The (Vastly Emotional) Cost of Quitting Netflix
What I was paying for with Netflix was comfort and predictability.
Here’s what happened: I sat down to eat an enormous salad, opened my computer, and one of my jobs was gone. Cue meltdown re: the fragility of freelancing, followed by an existential crisis, because why not. After I recovered enough to finish my salad, an expensive purchase I would not have made if I’d checked my email before I went to the grocery store (but whatever), I cancelled Netflix.
This felt like the most clear headed, responsible move I could make at the time; after all, I was eliminating a frivolous expense. I’ve cancelled Netflix before, but for different reasons, mainly that I’d put too many things in my queue, never watch them, and then feel like a failure when I continue to only watch crime drama and Gilmore Girls. (It’s my $9 a month, Netflix. I’ll do what I want.) So I cancelled, and then proceeded to spend the rest of the time I had until my subscription ran out pretending that it wasn’t going to happen, until it did, and then I realized the full weight of my decision.
It turns out that I’m totally dependent on being able to stream TV, so adjusting to a world without Netflix, or something similar, has been more difficult than I’d like to admit. For the last month, I’ve tried YouTube — good for listening to things I don’t care about/have seen before, but not for things I want to actually watch, Daily Motion — good for watching new stuff, but it doesn’t stream, and various websites where you can watch one episode of a show at a time. Where I’ve landed, for the time being, is podcasts and the approximately eleventy billion episodes of Say Yes to the Dress that you can find on YouTube. (Please don’t take these away from me, YouTube.) I don’t want to talk about what will probably happen when I get sick of listening to people fight about the necessity of a ten thousand dollar dress.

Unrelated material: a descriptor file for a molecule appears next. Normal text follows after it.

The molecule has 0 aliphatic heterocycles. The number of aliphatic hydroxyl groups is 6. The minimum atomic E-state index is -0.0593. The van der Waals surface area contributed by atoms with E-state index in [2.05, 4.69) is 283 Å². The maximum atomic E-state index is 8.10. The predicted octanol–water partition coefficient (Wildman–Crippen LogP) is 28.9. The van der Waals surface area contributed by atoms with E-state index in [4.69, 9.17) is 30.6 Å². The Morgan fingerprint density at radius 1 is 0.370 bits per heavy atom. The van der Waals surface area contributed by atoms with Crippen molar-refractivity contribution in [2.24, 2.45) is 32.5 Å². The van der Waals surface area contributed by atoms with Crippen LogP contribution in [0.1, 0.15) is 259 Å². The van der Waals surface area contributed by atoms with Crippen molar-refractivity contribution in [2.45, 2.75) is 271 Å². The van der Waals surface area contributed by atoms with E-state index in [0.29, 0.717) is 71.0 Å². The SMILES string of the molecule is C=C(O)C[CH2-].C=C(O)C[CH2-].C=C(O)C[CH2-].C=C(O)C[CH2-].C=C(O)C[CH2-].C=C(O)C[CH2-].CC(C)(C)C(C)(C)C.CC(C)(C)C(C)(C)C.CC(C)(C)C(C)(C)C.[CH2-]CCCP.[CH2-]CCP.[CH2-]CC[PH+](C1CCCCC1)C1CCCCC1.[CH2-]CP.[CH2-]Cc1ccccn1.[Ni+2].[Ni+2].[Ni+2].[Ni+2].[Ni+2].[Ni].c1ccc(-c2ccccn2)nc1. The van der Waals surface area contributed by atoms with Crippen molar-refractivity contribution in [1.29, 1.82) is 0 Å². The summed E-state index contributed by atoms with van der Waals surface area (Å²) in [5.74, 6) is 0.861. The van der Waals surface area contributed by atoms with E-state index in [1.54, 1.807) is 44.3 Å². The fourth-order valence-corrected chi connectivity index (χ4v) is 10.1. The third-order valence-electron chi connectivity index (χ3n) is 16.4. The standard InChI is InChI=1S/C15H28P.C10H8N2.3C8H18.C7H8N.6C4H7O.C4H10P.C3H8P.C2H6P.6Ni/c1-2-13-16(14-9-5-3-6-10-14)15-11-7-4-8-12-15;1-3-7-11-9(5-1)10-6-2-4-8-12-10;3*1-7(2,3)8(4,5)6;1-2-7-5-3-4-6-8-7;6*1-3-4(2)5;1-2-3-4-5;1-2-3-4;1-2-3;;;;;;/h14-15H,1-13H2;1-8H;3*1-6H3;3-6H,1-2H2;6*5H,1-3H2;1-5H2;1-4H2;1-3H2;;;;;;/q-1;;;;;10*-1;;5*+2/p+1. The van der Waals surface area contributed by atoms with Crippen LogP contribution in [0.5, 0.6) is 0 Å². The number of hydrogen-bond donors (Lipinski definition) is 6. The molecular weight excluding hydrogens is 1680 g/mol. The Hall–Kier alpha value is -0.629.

So, in short, I’ve been spending a lot of time trying to find a thing that is free to replace a thing that costs what might be an inconsequential amount of money, but actually, for me right now, there is no such thing as an inconsequential amount of money. What I was paying for with Netflix was comfort and predictability, and it’s weird that you can buy those things, but hey, capitalism! It hadn’t occurred to me to quit something else that would be equivalent to that $9 a month, because Netflix has always felt like an absurd luxury to me, like getting my laundry done by someone else or ordering Seamless or taking an Uber. This isn’t to say I haven’t done those things (except for the Uber, which I can’t do because I don’t have a smart phone), but whenever I have, I’ve had this intense feeling of danger, as though this one act that it seems like everyone else does on the regular was about to lead me down the path of financial ruin. I haven’t constructed my financial (or, as it turns out, my emotional life) around many things that make life, in some ways, easier, and so doing them will probably always feel like a risk.
It is also possible, that in that moment when I learned that a not insignificant part of my income would be dissolving, I wanted to punish myself for choosing a life of such inconsistency by eliminating something that brought me joy. But just like there’s no such thing as an insignificant amount of money, there’s no such thing as genuine stability, even if we don’t want to admit it. There is more stable, and less stable, but nothing of pure, everlasting durability. Even Netflix, when you’re deep into bingeing on a show, asks if you want to continue streaming.
Chanel Dubofsky’s work has been published at Previously.TV, Cosmopolitan, Rewire, The Frisky, and more. You can find her on Twitter at @chaneldubofsky.